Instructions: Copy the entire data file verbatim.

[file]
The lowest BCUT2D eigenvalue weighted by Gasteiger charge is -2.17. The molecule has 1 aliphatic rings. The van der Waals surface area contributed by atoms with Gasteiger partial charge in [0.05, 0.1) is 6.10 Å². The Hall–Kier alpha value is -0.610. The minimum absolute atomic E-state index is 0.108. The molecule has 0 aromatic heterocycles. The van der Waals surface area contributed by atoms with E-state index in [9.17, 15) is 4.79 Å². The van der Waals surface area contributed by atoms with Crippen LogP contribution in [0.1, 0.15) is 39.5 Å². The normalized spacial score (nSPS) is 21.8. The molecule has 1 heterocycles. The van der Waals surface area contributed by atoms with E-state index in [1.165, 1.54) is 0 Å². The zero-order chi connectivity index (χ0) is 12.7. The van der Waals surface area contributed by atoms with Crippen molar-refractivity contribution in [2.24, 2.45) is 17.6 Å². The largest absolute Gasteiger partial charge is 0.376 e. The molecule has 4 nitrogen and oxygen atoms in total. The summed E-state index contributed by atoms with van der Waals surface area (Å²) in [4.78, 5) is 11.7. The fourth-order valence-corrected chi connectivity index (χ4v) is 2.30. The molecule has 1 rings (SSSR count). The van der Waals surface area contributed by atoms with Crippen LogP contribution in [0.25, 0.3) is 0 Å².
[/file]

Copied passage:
The lowest BCUT2D eigenvalue weighted by Gasteiger charge is -2.17. The molecule has 1 aliphatic rings. The van der Waals surface area contributed by atoms with Gasteiger partial charge in [0.05, 0.1) is 6.10 Å². The Hall–Kier alpha value is -0.610. The minimum absolute atomic E-state index is 0.108. The molecule has 0 aromatic heterocycles. The van der Waals surface area contributed by atoms with E-state index in [9.17, 15) is 4.79 Å². The van der Waals surface area contributed by atoms with Crippen LogP contribution in [0.1, 0.15) is 39.5 Å². The normalized spacial score (nSPS) is 21.8. The molecule has 1 heterocycles. The van der Waals surface area contributed by atoms with E-state index in [1.165, 1.54) is 0 Å². The zero-order chi connectivity index (χ0) is 12.7. The van der Waals surface area contributed by atoms with Crippen molar-refractivity contribution in [2.24, 2.45) is 17.6 Å². The largest absolute Gasteiger partial charge is 0.376 e. The molecule has 4 nitrogen and oxygen atoms in total. The summed E-state index contributed by atoms with van der Waals surface area (Å²) in [4.78, 5) is 11.7. The fourth-order valence-corrected chi connectivity index (χ4v) is 2.30. The molecule has 1 rings (SSSR count). The van der Waals surface area contributed by atoms with Crippen LogP contribution in [0.25, 0.3) is 0 Å².